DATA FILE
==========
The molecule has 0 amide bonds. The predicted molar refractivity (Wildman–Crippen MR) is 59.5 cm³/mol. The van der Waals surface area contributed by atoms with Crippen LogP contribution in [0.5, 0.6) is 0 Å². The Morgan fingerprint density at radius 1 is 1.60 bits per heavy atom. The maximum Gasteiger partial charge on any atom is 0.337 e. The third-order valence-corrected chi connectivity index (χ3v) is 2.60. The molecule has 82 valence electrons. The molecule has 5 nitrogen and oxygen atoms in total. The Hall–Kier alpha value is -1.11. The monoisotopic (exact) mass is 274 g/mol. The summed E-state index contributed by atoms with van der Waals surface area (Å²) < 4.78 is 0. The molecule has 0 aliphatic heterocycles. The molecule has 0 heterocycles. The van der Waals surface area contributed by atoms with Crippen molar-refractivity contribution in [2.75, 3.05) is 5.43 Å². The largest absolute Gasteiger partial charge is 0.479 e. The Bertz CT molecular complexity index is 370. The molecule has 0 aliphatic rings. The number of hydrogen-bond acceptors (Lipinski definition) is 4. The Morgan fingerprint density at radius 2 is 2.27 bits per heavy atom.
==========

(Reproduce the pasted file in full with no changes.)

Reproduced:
The molecule has 0 amide bonds. The predicted molar refractivity (Wildman–Crippen MR) is 59.5 cm³/mol. The van der Waals surface area contributed by atoms with Crippen LogP contribution in [0.5, 0.6) is 0 Å². The Morgan fingerprint density at radius 1 is 1.60 bits per heavy atom. The maximum Gasteiger partial charge on any atom is 0.337 e. The third-order valence-corrected chi connectivity index (χ3v) is 2.60. The molecule has 82 valence electrons. The molecule has 5 nitrogen and oxygen atoms in total. The Hall–Kier alpha value is -1.11. The monoisotopic (exact) mass is 274 g/mol. The summed E-state index contributed by atoms with van der Waals surface area (Å²) < 4.78 is 0. The molecule has 0 aliphatic heterocycles. The molecule has 0 heterocycles. The van der Waals surface area contributed by atoms with Crippen molar-refractivity contribution in [2.75, 3.05) is 5.43 Å². The largest absolute Gasteiger partial charge is 0.479 e. The Bertz CT molecular complexity index is 370. The molecule has 0 aliphatic rings. The number of hydrogen-bond acceptors (Lipinski definition) is 4. The Morgan fingerprint density at radius 2 is 2.27 bits per heavy atom.